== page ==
Skip to main content

Celestial God or Hero (work of art)

Artwork Info

Artist Details
late 2nd-early 3rd century C.E.-
Sculpture, Stone
early 3rd Century
80 x 37 x 22 in.
(203.2 x 94 x 55.9 cm)


In Greek mythology, the celestial god Helios was responsible for drawing the sun daily across the heavens in his horse-drawn chariot. In the fourth century B.C., Alexander the Great, king of Macedon, adopted the god as his personal favorite, no doubt because Alexander had conquered the “lands of the rising sun”—Mesopotamia, Parthia, Bactria, and northwest India. During the later second century A.D., Roman emperors of the Severan dynasty, to which Caracalla belonged, were involved in military campaigns in lands once occupied by Alexander and sought to emulate his glory and conquests.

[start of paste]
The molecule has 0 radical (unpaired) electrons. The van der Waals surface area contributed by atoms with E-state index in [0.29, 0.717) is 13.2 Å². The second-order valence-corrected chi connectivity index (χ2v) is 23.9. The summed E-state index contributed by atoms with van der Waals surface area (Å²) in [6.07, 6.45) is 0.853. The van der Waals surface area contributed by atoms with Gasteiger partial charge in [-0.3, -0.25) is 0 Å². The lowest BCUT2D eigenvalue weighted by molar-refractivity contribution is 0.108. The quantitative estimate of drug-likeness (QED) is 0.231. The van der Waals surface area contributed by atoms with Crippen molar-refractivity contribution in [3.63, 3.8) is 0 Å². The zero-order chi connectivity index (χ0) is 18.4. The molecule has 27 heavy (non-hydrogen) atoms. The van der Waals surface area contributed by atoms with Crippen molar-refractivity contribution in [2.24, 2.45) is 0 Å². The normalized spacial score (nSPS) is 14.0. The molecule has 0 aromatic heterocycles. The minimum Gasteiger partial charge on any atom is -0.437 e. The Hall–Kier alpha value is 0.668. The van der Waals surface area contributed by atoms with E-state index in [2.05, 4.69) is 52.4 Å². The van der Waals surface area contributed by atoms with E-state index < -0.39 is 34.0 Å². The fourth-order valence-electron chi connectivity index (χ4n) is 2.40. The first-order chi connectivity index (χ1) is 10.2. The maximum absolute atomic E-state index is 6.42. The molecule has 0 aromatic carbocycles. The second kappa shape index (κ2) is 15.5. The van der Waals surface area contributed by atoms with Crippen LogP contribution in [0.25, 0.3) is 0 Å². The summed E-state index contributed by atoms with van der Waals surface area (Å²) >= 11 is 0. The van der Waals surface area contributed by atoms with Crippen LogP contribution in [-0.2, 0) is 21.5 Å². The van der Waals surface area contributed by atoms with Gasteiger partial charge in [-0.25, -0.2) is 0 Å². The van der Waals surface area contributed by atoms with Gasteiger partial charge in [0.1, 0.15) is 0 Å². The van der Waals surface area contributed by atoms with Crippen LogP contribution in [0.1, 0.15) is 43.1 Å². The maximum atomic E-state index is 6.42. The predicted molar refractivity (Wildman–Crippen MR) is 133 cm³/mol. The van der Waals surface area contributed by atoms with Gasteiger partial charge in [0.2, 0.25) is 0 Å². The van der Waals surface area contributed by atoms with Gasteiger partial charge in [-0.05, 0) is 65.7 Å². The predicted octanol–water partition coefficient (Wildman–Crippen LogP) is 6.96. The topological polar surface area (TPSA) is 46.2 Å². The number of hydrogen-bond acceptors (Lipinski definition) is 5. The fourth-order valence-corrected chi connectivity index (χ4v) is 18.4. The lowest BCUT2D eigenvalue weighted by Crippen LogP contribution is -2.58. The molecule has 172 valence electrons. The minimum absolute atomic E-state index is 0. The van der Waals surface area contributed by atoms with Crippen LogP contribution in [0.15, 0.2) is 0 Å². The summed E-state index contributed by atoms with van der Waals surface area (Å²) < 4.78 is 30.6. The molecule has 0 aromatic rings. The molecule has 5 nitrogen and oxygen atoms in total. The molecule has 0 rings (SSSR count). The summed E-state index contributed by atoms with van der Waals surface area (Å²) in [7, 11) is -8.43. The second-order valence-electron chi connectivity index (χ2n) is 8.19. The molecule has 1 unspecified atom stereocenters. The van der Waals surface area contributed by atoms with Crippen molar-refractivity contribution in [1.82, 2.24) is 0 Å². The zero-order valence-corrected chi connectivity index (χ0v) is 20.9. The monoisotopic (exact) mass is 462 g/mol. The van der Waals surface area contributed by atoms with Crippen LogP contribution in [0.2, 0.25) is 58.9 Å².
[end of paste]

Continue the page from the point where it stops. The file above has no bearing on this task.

In this statue, Helios is given the face of a youthful Caracalla, which may portray the emperor prior to his reign of 211–217. There is also a deliberate attempt to associate Caracalla with Alexander. He is portrayed with Alexander’s distinctive hairstyle and also with the attributes of Helios: the crown that originally had twelve bronze rays framing his face, the torch he carried in his left hand (traces of the flame are visible on the upper left arm), and the horse’s head that indicates his chariot. His right arm would have pointed to the route across the sky. As in the Torso of an Emperor in the Guise of Jupiter (also in the Museum’s collection), religious symbols are here artfully employed for the purposes of political propaganda.

tags: symbolism, hero, social studies


  • Roman Artist sculpture Celestial God or Hero 3rd century

    Celestial God or Hero by Unknown Roman Artist

Related Concepts


Purchased with funds from the North Carolina State Art Society (Robert F. Phifer Bequest)